Melamine dinnerware has enjoyed recent surges in popularity among foodservice operators thanks to advances in alternative material design. Now available in a variety of styles, food service operators enjoy different decorating themes supported by modern melamine. From sleek and understated to modern cosmopolitan, melamine dinnerware looks just like porcelain, but is also break-resistant, dishwasher-safe, and often less expensive than porcelain. Is Melamine Dinnerware Microwave-Safe?
But of all the advantages that melamine dinnerware brings to food service, there’s at least one thing it doesn’t do well: melamine dinnerware isn’t a great candidate for the microwave. GET is one of the leading authorities on melamine tableware with over 30 years of experience. We’ll tell you why we recommend keeping your melamine dinnerware out of the microwave if you’re in a commercial food service, and what will happen if you microwave it anyway. We all break the rules sometimes, right?
What does microwaveable really mean?
We should establish that microwavable means different things to different people. The Good Housekeeping Research Institute (GHRI) surveyed 2,000 consumers on this topic and came up with some interesting results. For some, microwaveable means zero chance of a dish exploding. For others, it meant that the chemicals would not migrate into the food.
The good news is that melamine dinnerware does not release chemicals, either in or out of the microwave. It will also not explode from microwave use. Still, we recommend keeping melamine dinnerware out of the microwave in a commercial foodservice setting.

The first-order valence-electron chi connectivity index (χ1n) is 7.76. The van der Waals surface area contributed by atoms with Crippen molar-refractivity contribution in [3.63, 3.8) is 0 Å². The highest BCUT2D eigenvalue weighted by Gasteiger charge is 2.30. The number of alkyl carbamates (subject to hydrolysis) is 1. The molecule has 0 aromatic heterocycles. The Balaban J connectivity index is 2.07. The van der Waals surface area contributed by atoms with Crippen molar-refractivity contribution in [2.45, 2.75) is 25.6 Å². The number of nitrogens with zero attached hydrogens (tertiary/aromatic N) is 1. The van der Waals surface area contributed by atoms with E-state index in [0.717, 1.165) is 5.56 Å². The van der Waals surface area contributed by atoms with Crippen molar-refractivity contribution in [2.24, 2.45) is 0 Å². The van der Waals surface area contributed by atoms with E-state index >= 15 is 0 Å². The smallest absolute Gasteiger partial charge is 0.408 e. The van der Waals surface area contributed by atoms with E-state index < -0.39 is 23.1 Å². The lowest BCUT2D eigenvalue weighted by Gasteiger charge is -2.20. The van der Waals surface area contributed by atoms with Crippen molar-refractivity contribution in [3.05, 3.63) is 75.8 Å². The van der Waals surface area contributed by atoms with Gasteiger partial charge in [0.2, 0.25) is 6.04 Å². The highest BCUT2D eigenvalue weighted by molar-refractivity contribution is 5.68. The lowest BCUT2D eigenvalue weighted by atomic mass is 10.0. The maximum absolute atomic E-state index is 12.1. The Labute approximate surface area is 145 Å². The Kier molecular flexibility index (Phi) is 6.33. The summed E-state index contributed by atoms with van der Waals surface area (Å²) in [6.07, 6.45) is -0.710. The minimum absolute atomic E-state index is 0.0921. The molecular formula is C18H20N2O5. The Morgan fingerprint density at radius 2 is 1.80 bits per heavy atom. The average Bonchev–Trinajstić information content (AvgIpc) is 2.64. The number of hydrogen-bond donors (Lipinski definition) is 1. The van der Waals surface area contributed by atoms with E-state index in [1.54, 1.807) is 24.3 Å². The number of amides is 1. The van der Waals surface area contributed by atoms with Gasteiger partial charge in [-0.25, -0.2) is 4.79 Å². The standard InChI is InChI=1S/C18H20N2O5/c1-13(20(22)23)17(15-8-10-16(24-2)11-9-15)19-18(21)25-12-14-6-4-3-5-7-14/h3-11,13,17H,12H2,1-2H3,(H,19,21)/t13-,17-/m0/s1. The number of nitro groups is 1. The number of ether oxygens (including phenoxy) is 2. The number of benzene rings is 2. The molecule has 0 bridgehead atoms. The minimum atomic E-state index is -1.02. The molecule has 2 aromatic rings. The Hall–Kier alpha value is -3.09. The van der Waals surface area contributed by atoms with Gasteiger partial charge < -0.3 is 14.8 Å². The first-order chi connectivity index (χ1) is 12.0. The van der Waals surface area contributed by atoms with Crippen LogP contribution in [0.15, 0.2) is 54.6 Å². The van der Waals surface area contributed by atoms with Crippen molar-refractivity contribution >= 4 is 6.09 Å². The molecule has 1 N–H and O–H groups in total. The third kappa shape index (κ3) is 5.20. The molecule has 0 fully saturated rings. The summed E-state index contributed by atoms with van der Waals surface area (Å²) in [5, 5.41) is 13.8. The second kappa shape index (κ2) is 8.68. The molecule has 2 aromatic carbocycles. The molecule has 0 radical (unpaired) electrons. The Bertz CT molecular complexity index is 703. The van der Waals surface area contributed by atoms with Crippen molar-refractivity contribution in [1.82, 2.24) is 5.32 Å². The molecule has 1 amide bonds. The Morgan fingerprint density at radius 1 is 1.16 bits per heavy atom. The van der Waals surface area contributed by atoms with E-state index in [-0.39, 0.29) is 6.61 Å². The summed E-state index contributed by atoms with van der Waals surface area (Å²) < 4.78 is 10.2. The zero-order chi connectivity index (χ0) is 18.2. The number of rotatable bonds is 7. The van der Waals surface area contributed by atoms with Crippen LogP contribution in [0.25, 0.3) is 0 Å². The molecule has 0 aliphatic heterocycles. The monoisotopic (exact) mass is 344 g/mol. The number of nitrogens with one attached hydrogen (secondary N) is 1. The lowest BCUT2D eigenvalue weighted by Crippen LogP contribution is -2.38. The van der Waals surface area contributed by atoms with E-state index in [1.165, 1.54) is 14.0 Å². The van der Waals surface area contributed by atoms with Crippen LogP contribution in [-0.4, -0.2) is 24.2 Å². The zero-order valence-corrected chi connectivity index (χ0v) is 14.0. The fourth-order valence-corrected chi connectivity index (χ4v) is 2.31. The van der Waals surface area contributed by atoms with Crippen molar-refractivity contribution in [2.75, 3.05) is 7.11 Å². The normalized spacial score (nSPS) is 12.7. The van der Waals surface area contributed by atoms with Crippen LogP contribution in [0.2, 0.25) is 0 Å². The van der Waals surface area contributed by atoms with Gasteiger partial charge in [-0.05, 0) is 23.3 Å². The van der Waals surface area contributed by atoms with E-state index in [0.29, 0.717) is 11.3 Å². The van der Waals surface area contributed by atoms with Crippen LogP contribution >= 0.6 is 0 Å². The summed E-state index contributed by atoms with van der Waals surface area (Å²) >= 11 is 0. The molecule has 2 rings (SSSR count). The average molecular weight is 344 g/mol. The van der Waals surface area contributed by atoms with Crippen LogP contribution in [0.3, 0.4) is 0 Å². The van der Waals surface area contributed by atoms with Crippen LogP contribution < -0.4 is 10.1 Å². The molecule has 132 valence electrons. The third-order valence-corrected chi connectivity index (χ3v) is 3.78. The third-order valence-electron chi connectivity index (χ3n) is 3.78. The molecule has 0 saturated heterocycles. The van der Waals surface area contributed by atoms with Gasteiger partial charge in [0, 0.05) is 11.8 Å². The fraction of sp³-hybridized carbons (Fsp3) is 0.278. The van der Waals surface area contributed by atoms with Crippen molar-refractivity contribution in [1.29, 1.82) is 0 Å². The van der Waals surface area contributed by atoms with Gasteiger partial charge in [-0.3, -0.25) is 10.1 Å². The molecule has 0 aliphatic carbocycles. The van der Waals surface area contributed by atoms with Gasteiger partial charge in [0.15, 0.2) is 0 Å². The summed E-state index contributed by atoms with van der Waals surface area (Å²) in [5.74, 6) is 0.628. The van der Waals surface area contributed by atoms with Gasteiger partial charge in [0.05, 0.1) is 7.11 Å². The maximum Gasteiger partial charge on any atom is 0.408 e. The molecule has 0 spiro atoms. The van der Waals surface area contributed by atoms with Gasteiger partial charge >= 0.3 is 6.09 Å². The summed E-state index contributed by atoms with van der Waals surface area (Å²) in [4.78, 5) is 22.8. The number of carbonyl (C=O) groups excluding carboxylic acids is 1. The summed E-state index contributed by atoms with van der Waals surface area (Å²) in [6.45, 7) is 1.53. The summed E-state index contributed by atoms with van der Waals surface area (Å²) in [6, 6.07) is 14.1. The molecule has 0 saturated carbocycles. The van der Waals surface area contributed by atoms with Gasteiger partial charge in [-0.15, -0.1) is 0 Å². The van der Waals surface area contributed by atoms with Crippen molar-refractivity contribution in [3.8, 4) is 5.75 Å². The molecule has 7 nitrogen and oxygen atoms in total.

Who heats melamine crockery in the microwave?
Everybody. Well, not everyone, but in residential use, melamine dinnerware is often heated in the microwave. Even at GET, most of our employees have microwaved their melamine at some point. You’ve probably also microwaved melamine at home. But residential use is a far cry from commercial kitchens.
At home, your dinnerware doesn’t go through the same amount of turnover as dishes in high-volume foodservice. And your home dishwasher and microwave are pretty quiet compared to their noisy commercial equivalents. Basically, home use and commercial use are not the same.
If you want to microwave your melamine dinnerware at home, that’s entirely up to you. If you want to microwave it at your food service establishment, we’ll tell you what to expect.
What happens if you microwave the melamine dinnerware anyway?
Wood pulp is the base component of melamine tableware. When melamine dinnerware is microwaved or generally exposed to temperatures above 160°F (regardless of heat source) on a regular basis or for a long period of time, eventually dry off. Imagine a tree that hasn’t been watered in a long time. Its branches would be weak, brittle, and would break more easily than if it were well watered.
Melamine dinnerware performs the same way when frequently microwaved or exposed to temperatures above 160°F. The thirsty material will eventually brown, become brittle, and break, chip, or crack long before its normal lifespan must end.
Ultimately, GET knows how important it is for foodservice operators to have dinnerware that not only looks great, but is functional and has a long shelf life. We care about your bottom line, which is why we do everything we can to help educate our customers on the best ways to care for their tableware. So keep your melamine dinnerware out of the microwave and generally follow care and maintenance. You will be well served by these products for years to come, your guests will enjoy sophisticated tables and your brand status will be maintained.